The federal government is about to give millions of Americans a pay raise. On Tuesday, the Department of Labor unveiled what would be the most significant change to the nation’s overtime regulations in four decades, proposing to raise to $50,440 the annual pay threshold at which virtually all salaried workers are eligible for time-and-a-half pay.
If the rule goes through, nearly five million workers will win access to overtime pay rights next year, according to President Obama. Under the landmark Fair Labor Standards Act, the executive branch has authority to make the change without approval from Congress.
Here’s how: Most people who get paid by the hour earn overtime when they work more than 40 hours in a given week. It’s a little trickier for salaried workers. They have to earn below a certain amount per week in order to automatically qualify, and under the current income threshold of $23,660 -- raised just once since the 1970s -- only about 8 percent of salaried workers do today. Employees earning more than that can still technically qualify, but if they’re classified as professionals, administrators or executives, then they’re exempt.
By raising the bar for automatic eligibility, Obama’s proposal effectively ends what's known as the white-collar exemption for millions of workers. All in all, the rule would extend overtime protections to 40 percent of the salaried workforce, according to the left-leaning Economic Policy Institute. Moreover, the new threshold -- pegged to the 40th percentile of earnings -- would rise over time.
It’s a big win for white-collar workers accustomed to putting in long hours at the office with little reward: a researcher at a non-profit, for instance, or an accountant who earns a salary of just $35,000 a year -- the same amount whether she works 45 hours or 55 hours a week. Under the proposal, her boss faces a decision: Pay more or let her work less.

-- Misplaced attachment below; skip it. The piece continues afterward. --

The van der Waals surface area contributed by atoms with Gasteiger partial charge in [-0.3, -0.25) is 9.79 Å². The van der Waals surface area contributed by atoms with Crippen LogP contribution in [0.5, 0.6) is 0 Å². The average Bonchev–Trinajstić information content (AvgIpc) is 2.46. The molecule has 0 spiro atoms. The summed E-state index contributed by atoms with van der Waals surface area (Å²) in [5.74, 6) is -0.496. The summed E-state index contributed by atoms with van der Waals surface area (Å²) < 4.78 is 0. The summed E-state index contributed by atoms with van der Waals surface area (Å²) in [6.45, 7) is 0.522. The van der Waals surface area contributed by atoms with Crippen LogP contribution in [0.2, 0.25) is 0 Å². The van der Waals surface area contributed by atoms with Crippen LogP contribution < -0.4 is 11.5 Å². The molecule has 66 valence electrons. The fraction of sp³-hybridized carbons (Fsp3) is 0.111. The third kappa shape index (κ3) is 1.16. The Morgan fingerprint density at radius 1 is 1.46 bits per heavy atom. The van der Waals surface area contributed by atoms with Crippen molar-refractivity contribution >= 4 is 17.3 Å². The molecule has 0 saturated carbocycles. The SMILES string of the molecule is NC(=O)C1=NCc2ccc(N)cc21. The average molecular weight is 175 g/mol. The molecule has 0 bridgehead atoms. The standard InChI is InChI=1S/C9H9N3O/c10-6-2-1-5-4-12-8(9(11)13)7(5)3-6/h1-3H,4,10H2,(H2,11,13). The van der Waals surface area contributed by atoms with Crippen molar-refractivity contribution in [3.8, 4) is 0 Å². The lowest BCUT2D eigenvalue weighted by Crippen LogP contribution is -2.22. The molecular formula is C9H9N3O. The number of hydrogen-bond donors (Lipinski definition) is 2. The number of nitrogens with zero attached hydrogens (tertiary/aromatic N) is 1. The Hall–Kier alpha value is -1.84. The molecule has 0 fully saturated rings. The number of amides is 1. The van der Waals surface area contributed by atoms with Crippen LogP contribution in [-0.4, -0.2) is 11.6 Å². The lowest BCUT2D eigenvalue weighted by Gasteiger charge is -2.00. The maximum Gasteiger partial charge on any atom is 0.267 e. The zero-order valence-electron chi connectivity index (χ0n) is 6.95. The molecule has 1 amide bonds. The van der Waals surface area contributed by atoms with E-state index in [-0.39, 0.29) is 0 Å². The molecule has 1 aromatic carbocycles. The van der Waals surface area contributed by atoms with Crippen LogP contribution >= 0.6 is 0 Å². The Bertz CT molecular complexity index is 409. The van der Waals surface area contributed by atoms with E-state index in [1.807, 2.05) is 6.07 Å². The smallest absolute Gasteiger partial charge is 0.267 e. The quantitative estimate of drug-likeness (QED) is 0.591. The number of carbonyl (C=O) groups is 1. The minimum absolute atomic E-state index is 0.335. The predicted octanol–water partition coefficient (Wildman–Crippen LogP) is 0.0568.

The rule could also provide a lift to those workers grinding it out in low-paying sectors not typically associated with the professional world. That’s because some employers abuse the current system, critics say, intentionally misclassifying their workers as supervisors in order to skirt overtime pay obligations. In other words, a retail employee who earns $30,000 a year might work 46 hour weeks, stocking shelves and sweeping floors, but because her boss deems her a low-level manager, she isn’t eligible for those 6 hours of time-and-a-half pay.
The proposed rule arguably amounts to the most significant labor measure taken by President Obama in his more than six years in office. And indeed, labor unions, progressive groups and members of Congress that had lobbied the administration to set a high pay threshold cheered the proposal.
“Increasing the overtime threshold is probably the single most important thing the president could do, on his own, to raise pay,” said Mary Kay Henry, the president of the Service Employees International Union. “Working people called on President Obama to go bold, and his response will provide a much needed boost to our entire economy,” said Richard Trumka, president of the AFL-CIO, the nation’s largest labor federation.
On the other hand, business groups like the National Retail Federation and the U.S. Chamber of Commerce scoffed at the measures. Like-minded trade associations and conservatives are expected to fight the proposed rule -- in the comments that are part of the standard federal rule-making process, in the halls of Congress, and in the courts.
Critics say the rule would encourage businesses to reclassify salaried workers as hourly employees, limiting them to 40 hour weeks. They also say it could pressure employers to cut hours and pay, create more opportunities for spurious litigation, and hinder hiring. “On the heels of a recession and high unemployment, we shouldn’t be stifling opportunities for career growth,” Rob Green, the executive director of the National Retail Federation, said in a statement.
President Obama will discuss the proposal in a speech in Wisconsin later this week.